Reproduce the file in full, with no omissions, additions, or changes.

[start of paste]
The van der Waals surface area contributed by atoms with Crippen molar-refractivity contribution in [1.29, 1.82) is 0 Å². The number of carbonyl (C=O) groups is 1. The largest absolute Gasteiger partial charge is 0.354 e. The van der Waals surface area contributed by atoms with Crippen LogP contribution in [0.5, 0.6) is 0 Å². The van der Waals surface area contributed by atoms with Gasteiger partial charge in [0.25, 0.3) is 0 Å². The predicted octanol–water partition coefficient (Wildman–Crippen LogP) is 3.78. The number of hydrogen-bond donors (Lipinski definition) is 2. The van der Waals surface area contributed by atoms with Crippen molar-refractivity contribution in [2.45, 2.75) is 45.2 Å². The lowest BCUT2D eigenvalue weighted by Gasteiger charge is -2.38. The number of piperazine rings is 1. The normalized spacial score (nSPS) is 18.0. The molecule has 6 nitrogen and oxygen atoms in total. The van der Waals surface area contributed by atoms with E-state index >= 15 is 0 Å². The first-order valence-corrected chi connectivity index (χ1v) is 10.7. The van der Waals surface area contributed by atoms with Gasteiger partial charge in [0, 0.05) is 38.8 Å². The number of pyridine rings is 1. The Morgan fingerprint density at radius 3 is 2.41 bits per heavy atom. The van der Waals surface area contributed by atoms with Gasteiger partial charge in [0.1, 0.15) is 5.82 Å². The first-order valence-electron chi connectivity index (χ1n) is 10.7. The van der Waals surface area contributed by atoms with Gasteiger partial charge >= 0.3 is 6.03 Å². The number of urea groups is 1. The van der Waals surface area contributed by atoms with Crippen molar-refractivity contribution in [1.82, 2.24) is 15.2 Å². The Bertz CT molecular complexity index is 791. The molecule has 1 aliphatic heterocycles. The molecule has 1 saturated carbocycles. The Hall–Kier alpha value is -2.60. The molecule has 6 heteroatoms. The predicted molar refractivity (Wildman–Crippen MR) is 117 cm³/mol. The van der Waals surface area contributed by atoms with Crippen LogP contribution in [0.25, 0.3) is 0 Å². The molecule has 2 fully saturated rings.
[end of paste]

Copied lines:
The van der Waals surface area contributed by atoms with Crippen molar-refractivity contribution in [1.29, 1.82) is 0 Å². The number of carbonyl (C=O) groups is 1. The largest absolute Gasteiger partial charge is 0.354 e. The van der Waals surface area contributed by atoms with Crippen LogP contribution in [0.5, 0.6) is 0 Å². The van der Waals surface area contributed by atoms with Gasteiger partial charge in [0.25, 0.3) is 0 Å². The predicted octanol–water partition coefficient (Wildman–Crippen LogP) is 3.78. The number of hydrogen-bond donors (Lipinski definition) is 2. The van der Waals surface area contributed by atoms with Crippen molar-refractivity contribution in [2.45, 2.75) is 45.2 Å². The lowest BCUT2D eigenvalue weighted by Gasteiger charge is -2.38. The number of piperazine rings is 1. The normalized spacial score (nSPS) is 18.0. The molecule has 6 nitrogen and oxygen atoms in total. The van der Waals surface area contributed by atoms with E-state index >= 15 is 0 Å². The first-order valence-corrected chi connectivity index (χ1v) is 10.7. The van der Waals surface area contributed by atoms with Gasteiger partial charge in [0, 0.05) is 38.8 Å². The number of pyridine rings is 1. The Morgan fingerprint density at radius 3 is 2.41 bits per heavy atom. The van der Waals surface area contributed by atoms with Gasteiger partial charge in [0.1, 0.15) is 5.82 Å². The first-order valence-electron chi connectivity index (χ1n) is 10.7. The van der Waals surface area contributed by atoms with Gasteiger partial charge >= 0.3 is 6.03 Å². The number of urea groups is 1. The van der Waals surface area contributed by atoms with Crippen molar-refractivity contribution in [1.82, 2.24) is 15.2 Å². The Bertz CT molecular complexity index is 791. The molecule has 1 aliphatic heterocycles. The molecule has 1 saturated carbocycles. The Hall–Kier alpha value is -2.60. The molecule has 6 heteroatoms. The predicted molar refractivity (Wildman–Crippen MR) is 117 cm³/mol. The van der Waals surface area contributed by atoms with Crippen LogP contribution in [0.25, 0.3) is 0 Å². The molecule has 2 fully saturated rings.